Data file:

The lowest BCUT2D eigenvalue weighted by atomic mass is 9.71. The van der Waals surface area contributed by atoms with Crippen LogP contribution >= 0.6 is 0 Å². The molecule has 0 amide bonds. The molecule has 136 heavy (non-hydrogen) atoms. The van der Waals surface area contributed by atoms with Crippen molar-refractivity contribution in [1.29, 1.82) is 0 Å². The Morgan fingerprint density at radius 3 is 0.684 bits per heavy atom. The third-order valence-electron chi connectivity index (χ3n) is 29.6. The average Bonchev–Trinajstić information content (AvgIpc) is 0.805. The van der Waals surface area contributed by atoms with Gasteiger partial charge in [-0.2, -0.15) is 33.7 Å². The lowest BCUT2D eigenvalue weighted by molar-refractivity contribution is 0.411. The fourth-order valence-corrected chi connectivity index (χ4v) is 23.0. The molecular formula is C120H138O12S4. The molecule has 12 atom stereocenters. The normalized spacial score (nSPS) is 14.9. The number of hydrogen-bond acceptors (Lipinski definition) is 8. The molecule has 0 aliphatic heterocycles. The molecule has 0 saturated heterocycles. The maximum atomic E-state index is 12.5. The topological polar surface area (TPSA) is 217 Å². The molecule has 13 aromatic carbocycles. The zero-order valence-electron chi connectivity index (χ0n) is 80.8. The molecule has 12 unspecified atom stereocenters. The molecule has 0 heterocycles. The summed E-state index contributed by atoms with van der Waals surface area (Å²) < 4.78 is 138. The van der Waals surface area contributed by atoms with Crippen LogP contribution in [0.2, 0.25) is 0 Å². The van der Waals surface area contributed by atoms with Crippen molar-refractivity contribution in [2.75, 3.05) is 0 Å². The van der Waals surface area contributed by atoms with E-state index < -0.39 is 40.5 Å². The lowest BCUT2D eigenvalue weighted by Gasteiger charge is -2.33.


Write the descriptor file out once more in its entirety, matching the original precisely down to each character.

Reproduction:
The lowest BCUT2D eigenvalue weighted by atomic mass is 9.71. The van der Waals surface area contributed by atoms with Crippen LogP contribution >= 0.6 is 0 Å². The molecule has 0 amide bonds. The molecule has 136 heavy (non-hydrogen) atoms. The van der Waals surface area contributed by atoms with Crippen molar-refractivity contribution in [1.29, 1.82) is 0 Å². The Morgan fingerprint density at radius 3 is 0.684 bits per heavy atom. The third-order valence-electron chi connectivity index (χ3n) is 29.6. The average Bonchev–Trinajstić information content (AvgIpc) is 0.805. The van der Waals surface area contributed by atoms with Gasteiger partial charge in [-0.2, -0.15) is 33.7 Å². The lowest BCUT2D eigenvalue weighted by molar-refractivity contribution is 0.411. The fourth-order valence-corrected chi connectivity index (χ4v) is 23.0. The molecular formula is C120H138O12S4. The molecule has 12 atom stereocenters. The normalized spacial score (nSPS) is 14.9. The number of hydrogen-bond acceptors (Lipinski definition) is 8. The molecule has 0 aliphatic heterocycles. The molecule has 0 saturated heterocycles. The maximum atomic E-state index is 12.5. The topological polar surface area (TPSA) is 217 Å². The molecule has 13 aromatic carbocycles. The zero-order valence-electron chi connectivity index (χ0n) is 80.8. The molecule has 12 unspecified atom stereocenters. The molecule has 0 heterocycles. The summed E-state index contributed by atoms with van der Waals surface area (Å²) < 4.78 is 138. The van der Waals surface area contributed by atoms with Crippen LogP contribution in [0.2, 0.25) is 0 Å². The van der Waals surface area contributed by atoms with Crippen molar-refractivity contribution in [2.75, 3.05) is 0 Å². The van der Waals surface area contributed by atoms with E-state index < -0.39 is 40.5 Å². The lowest BCUT2D eigenvalue weighted by Gasteiger charge is -2.33.